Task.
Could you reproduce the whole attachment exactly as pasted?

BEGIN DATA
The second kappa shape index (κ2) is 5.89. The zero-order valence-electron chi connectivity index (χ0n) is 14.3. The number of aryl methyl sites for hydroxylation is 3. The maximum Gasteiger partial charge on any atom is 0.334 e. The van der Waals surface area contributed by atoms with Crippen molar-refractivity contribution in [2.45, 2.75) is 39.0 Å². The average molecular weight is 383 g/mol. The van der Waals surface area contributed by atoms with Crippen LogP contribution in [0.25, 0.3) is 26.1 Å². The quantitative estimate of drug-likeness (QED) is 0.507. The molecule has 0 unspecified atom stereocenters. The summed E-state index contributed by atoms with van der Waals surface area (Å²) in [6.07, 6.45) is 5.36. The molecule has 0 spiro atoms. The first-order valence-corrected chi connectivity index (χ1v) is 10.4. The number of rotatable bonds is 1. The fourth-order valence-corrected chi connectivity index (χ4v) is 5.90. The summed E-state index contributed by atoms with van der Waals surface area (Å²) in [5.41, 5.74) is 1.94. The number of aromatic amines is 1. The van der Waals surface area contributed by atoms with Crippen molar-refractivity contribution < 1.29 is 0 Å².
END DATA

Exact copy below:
The second kappa shape index (κ2) is 5.89. The zero-order valence-electron chi connectivity index (χ0n) is 14.3. The number of aryl methyl sites for hydroxylation is 3. The maximum Gasteiger partial charge on any atom is 0.334 e. The van der Waals surface area contributed by atoms with Crippen molar-refractivity contribution in [2.45, 2.75) is 39.0 Å². The average molecular weight is 383 g/mol. The van der Waals surface area contributed by atoms with Crippen LogP contribution in [0.25, 0.3) is 26.1 Å². The quantitative estimate of drug-likeness (QED) is 0.507. The molecule has 0 unspecified atom stereocenters. The summed E-state index contributed by atoms with van der Waals surface area (Å²) in [6.07, 6.45) is 5.36. The molecule has 0 spiro atoms. The first-order valence-corrected chi connectivity index (χ1v) is 10.4. The number of rotatable bonds is 1. The fourth-order valence-corrected chi connectivity index (χ4v) is 5.90. The summed E-state index contributed by atoms with van der Waals surface area (Å²) in [5.41, 5.74) is 1.94. The number of aromatic amines is 1. The van der Waals surface area contributed by atoms with Crippen molar-refractivity contribution < 1.29 is 0 Å².